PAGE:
Kenya’s drought response plan requires a total of Sh9.4 billion for the period July – November 2021, Food and Agriculture Organisation of the United Nations (FAO), has stated.
Out of this, Sh5.8 billion will be for food and safety net support and Sh3.6 billion for non-food interventions.
Carla Mucavi, the FAO Representative to Kenya, says that the Organisation is seeking a total of Sh1. 6 billion (USD 15,007,460) to cushion livestock assets and vulnerable pastoral households against the adverse effects of the drought.
The money will go towards supporting water interventions measures to water Livestock and domestic use and to enhance access to food and nutrition.
This will include basic needs by farming households and to strengthen the institutional and technical capacity of National Drought Management Authority (NDMA) for effective implementation of the early warning mechanism.
Mucavi was speaking, during the signing of Anticipatory Action and Response Plan for Pastoral and Agropastoral Communities in ASAL Counties between FAO and the Ministry of Devolution and the Arid and Semi-Arid Lands (ASALs).
The FAO Rep. said livelihood conditions have declined as a result of reduced access to pasture and the Action Plan will curb the compounded threat to food and nutrition security.
“56 per cent of the ASAL counties have reported increased trekking distances to water sources for livestock and domestic use and this is expected to get worse in the coming months hence the need for urgent anticipatory action,’ she said
The ASAL communities affected are Samburu, Isiolo, Turkana, Garissa, Marsabit, Mandera, Wajir and Tana River.
This is a response to alert sent in June 2021, where 12 of the 23 ASAL counties were in the alert drought phase, while 16 reported a declining trend which is an abnormal occurrence at the immediate end of the season.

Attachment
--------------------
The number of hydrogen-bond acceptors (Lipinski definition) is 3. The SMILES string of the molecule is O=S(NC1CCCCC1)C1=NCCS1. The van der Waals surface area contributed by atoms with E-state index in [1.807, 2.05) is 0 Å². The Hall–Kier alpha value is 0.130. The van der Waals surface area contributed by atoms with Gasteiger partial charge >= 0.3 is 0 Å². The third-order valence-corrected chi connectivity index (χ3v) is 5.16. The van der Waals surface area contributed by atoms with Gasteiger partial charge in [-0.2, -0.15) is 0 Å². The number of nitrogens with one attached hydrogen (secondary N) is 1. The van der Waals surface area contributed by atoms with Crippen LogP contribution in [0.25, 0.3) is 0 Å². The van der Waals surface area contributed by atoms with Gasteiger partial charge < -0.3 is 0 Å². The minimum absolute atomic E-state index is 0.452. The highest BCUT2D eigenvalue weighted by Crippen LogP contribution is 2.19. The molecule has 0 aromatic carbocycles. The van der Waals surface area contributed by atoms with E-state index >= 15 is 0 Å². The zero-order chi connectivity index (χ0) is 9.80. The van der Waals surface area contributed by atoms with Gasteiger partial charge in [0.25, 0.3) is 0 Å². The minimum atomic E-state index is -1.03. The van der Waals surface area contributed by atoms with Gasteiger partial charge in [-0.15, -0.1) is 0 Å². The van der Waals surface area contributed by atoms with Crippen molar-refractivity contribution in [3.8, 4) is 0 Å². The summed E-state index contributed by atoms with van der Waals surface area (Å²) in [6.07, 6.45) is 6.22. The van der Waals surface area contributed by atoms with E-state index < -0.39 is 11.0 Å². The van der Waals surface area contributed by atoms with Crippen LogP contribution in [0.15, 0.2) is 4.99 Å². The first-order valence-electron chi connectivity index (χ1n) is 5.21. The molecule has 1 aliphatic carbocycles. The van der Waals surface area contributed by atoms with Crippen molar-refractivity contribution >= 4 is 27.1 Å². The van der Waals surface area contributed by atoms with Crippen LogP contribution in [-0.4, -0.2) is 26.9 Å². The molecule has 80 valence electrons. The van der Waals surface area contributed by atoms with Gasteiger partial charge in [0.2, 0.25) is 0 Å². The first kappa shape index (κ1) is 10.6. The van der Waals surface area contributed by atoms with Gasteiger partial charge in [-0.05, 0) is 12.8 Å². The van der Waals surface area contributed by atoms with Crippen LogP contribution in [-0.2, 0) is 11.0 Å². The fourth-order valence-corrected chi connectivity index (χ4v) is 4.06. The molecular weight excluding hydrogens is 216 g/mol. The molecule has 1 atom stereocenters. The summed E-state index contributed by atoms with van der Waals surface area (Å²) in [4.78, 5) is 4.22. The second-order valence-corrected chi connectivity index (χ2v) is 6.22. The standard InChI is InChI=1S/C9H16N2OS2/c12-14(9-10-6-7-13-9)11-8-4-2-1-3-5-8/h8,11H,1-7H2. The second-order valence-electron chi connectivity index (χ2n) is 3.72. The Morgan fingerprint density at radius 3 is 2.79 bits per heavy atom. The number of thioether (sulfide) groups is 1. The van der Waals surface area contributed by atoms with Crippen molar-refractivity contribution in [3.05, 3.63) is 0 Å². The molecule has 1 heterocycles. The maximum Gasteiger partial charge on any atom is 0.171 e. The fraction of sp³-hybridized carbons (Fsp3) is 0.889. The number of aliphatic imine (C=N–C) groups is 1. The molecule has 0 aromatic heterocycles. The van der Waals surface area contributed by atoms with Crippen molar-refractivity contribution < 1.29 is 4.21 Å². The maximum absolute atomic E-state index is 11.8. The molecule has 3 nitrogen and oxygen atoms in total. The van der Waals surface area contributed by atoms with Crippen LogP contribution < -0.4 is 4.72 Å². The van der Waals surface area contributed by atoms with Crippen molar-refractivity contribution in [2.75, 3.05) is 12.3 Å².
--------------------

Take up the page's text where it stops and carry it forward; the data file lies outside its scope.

Cabinet Secretary (CS) for Ministry of Devolution and the Arid and Semi-Arid Lands (ASALs), Eugene Wamalwa, said that call for Anticipatory Action will go a long way in building the resilience of the communities in the affected Counties
“The Government welcomes the support and collaboration of partners such as FAO in addressing this situation and urgent action and a coordinated response is needed from donors and other concerned stakeholders before the situation deteriorates further,” the CS said.
According to the current drought indicators, an estimated two million people in ASAL counties are now in need of assistance and this figure is likely to rise as the situation worsens.
“There is a severe deficit of vegetation in Isiolo County and in Lagdera Sub- County of Garissa, while the rest of Garissa and Kilifi, Marsabit, Tana River, and Wajir counties report a moderate vegetation deficit,” FAO says.
The proportion of children at risk of malnutrition is also already above average in seven ASAL counties of Embu, Taita Taveta, Makueni, Narok, Kajiado, Meru, Nyeri.
In addition to that, families are now forced to cover longer distances to access water for domestic and livestock use as water sources have dried up.
The 2020 Short Rains Assessment has established that the season had performed poorly and as of February 2021, 1.4 million people in ASAL counties were already experiencing acute food insecurity.
This was aggravated by other factors, including the Covid-19 pandemic, the desert locust invasion, food commodity price spikes, and livestock diseases.
Since then, the long rains in March-May 2021 have also under-performed and the onset of the season was late with the amount of rainfall below normal in most ASAL counties, and its distribution in both space and time poor.
By Wangari Ndirangu